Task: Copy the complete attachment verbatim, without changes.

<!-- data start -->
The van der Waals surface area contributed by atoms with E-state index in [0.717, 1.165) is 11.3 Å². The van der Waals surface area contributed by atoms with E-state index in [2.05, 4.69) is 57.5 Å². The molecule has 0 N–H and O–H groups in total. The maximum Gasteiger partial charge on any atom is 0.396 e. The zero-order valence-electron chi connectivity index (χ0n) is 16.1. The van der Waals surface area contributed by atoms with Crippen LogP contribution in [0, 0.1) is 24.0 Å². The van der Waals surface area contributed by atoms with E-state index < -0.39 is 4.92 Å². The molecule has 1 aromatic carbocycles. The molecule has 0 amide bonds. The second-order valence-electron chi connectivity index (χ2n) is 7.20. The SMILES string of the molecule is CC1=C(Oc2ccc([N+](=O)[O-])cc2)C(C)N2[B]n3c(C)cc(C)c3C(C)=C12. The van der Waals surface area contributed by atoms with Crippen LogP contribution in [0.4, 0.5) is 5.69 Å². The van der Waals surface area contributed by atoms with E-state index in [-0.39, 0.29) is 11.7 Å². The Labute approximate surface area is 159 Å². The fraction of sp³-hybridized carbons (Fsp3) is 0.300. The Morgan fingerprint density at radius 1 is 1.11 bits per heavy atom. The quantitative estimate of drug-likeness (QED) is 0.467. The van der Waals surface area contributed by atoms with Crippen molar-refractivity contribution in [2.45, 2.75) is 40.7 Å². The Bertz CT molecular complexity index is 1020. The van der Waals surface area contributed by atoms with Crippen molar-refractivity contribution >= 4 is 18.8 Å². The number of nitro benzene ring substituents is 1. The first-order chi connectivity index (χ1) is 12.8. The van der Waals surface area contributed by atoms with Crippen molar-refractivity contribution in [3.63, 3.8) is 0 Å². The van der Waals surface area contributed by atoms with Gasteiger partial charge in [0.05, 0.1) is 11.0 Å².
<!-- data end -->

The van der Waals surface area contributed by atoms with E-state index in [0.717, 1.165) is 11.3 Å². The van der Waals surface area contributed by atoms with E-state index in [2.05, 4.69) is 57.5 Å². The molecule has 0 N–H and O–H groups in total. The maximum Gasteiger partial charge on any atom is 0.396 e. The zero-order valence-electron chi connectivity index (χ0n) is 16.1. The van der Waals surface area contributed by atoms with Crippen LogP contribution in [0, 0.1) is 24.0 Å². The van der Waals surface area contributed by atoms with E-state index < -0.39 is 4.92 Å². The molecule has 1 aromatic carbocycles. The molecule has 0 amide bonds. The second-order valence-electron chi connectivity index (χ2n) is 7.20. The SMILES string of the molecule is CC1=C(Oc2ccc([N+](=O)[O-])cc2)C(C)N2[B]n3c(C)cc(C)c3C(C)=C12. The van der Waals surface area contributed by atoms with Crippen LogP contribution in [0.4, 0.5) is 5.69 Å². The van der Waals surface area contributed by atoms with E-state index in [-0.39, 0.29) is 11.7 Å². The Labute approximate surface area is 159 Å². The fraction of sp³-hybridized carbons (Fsp3) is 0.300. The Morgan fingerprint density at radius 1 is 1.11 bits per heavy atom. The quantitative estimate of drug-likeness (QED) is 0.467. The van der Waals surface area contributed by atoms with Crippen molar-refractivity contribution in [2.45, 2.75) is 40.7 Å². The Bertz CT molecular complexity index is 1020. The van der Waals surface area contributed by atoms with Crippen molar-refractivity contribution >= 4 is 18.8 Å². The number of nitro benzene ring substituents is 1. The first-order chi connectivity index (χ1) is 12.8. The van der Waals surface area contributed by atoms with Crippen molar-refractivity contribution in [3.63, 3.8) is 0 Å². The van der Waals surface area contributed by atoms with Gasteiger partial charge in [0.05, 0.1) is 11.0 Å².